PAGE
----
By: Elizabeth Cunningham
Publisher: Monkfish Book Publishing Company
Publication Date: November 2011
Reviewed by Barbara Ardinger
Review Date: September 24, 2011
There’s a famous statue of the famous Iceni queen Boadicea (spelled Boudica in the novel) at Westminster Pier in London. This great Celtic queen, who died in 60 or 61 CE, fought nearly all her life against the Roman war machine. Before she died, she was made to watch as her two young daughters were raped by Roman legionaries and then she was flogged. History is awful enough, but when these scenes are rendered in Elizabeth Cunningham’s matchless prose, they will break your heart.
As the fourth novel of the Maeve Chronicles, Red-Robed Priestess brings the great circle of the life of Maeve Rhuad, the Celtic Magdalen, to its conclusion. Although we can read each novel independently, it’s good to read them all and get the story first-hand, from Maeve’s childhood as the daughter of eight Celtic witch mothers on Tir na mBan, the Isle of Women. Though her mothers say her father was a sea-god, she learns when she is sent to druid school on the island of Mona that he was actually a druid. On Mona, the Holy Isle, Maeve meets a young foreign student, Essus. They fall in love. When her druid father makes plans to sacrifice Essus, Maeve comes to his rescue and helps him escape. For her pains, she is tried and sentenced to be sent beyond the ninth wave. Oh, and her father rapes her. Their daughter is sent to be fostered among the Iceni, Maeve survives the sea voyage, and in the next two novels she becomes a slave and then a whore in Rome. Maeve then moves to the Roman colony of Judea, where she is reunited with Essus—Jesus—and, as told in the Bible, she is present at his crucifixion and resurrection, where they experience a transfiguration of their own. Maeve has further adventures with the early Christians and, as Christian legend tells us, lives for awhile with Sarah, her daughter by Jesus, in the south of France.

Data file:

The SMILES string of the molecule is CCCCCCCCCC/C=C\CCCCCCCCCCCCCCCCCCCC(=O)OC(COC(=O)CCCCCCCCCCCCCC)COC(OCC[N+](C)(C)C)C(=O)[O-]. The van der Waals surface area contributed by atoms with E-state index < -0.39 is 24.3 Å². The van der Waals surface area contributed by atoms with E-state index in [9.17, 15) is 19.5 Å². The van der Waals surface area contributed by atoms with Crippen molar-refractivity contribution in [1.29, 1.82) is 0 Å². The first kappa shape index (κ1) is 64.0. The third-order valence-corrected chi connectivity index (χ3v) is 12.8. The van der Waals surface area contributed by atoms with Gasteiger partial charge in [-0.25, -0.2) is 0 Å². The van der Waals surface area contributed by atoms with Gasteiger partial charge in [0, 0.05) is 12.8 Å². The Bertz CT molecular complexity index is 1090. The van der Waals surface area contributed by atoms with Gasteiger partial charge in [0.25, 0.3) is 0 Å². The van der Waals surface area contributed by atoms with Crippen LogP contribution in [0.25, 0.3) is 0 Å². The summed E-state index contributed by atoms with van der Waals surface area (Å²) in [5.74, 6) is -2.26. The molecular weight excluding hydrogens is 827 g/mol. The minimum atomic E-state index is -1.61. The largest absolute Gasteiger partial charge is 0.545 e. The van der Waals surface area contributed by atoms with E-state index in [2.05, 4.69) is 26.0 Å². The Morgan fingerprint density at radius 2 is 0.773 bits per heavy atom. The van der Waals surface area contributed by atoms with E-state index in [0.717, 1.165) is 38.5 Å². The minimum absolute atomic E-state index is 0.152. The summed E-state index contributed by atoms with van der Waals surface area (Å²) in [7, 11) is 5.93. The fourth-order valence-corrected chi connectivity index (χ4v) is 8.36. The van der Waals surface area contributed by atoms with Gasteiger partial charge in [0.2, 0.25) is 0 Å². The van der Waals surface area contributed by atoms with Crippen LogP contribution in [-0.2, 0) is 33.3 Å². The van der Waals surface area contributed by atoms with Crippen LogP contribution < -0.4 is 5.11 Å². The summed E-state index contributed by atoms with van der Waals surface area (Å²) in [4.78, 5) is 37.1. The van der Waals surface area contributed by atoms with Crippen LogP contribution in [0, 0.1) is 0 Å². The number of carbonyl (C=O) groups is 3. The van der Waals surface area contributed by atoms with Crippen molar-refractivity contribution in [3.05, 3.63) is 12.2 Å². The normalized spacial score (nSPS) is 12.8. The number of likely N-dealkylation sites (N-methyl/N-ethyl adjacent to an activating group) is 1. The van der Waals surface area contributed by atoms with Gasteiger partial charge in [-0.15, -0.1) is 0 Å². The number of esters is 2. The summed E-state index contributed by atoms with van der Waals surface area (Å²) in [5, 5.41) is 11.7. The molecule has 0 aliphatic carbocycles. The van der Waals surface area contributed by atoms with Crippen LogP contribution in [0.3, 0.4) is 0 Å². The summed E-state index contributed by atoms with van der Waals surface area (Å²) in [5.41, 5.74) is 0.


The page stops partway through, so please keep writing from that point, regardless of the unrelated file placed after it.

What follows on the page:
In Red-Robed Priestess, Maeve is an old woman. Along with Sarah and two of her friends, she rides north across France. She is going home. She is going to meet her elder daughter. And she’s carrying all this emotional baggage.
Gazing out across the English Channel one night, she meets a Roman general. They make love. The Roman general is Gaius Suetonius Paulinus, who is also headed for Pretannia (Britain). This is a finely researched novel, and though Maeve travels back and forth across pre-Roman Britain from Mona to Avalon (present-day Glastonbury) to the Iceni lands north of London, history has to have its way. There are meetings of the combrogos, the druids, the armies, and there is the horrific historical battle in which Boudica is finally defeated. As Maeve’s tale ends, she is standing beside the golden river that divides the worlds of life and death. “Then I see him,” Maeve tells us, “walking through a field, flinging seeds into the sky, letting them fall where they will, among stones and thorns, onto soft earth, into cracks of the sky, the cracks of parched lips. Slowly I get to my feet...He is waiting for me there. His hand is open. The way is open.” (pg. 293). And she steps into the river.
Quill says: This book will own your life while you’re reading it and even after you finish the last page.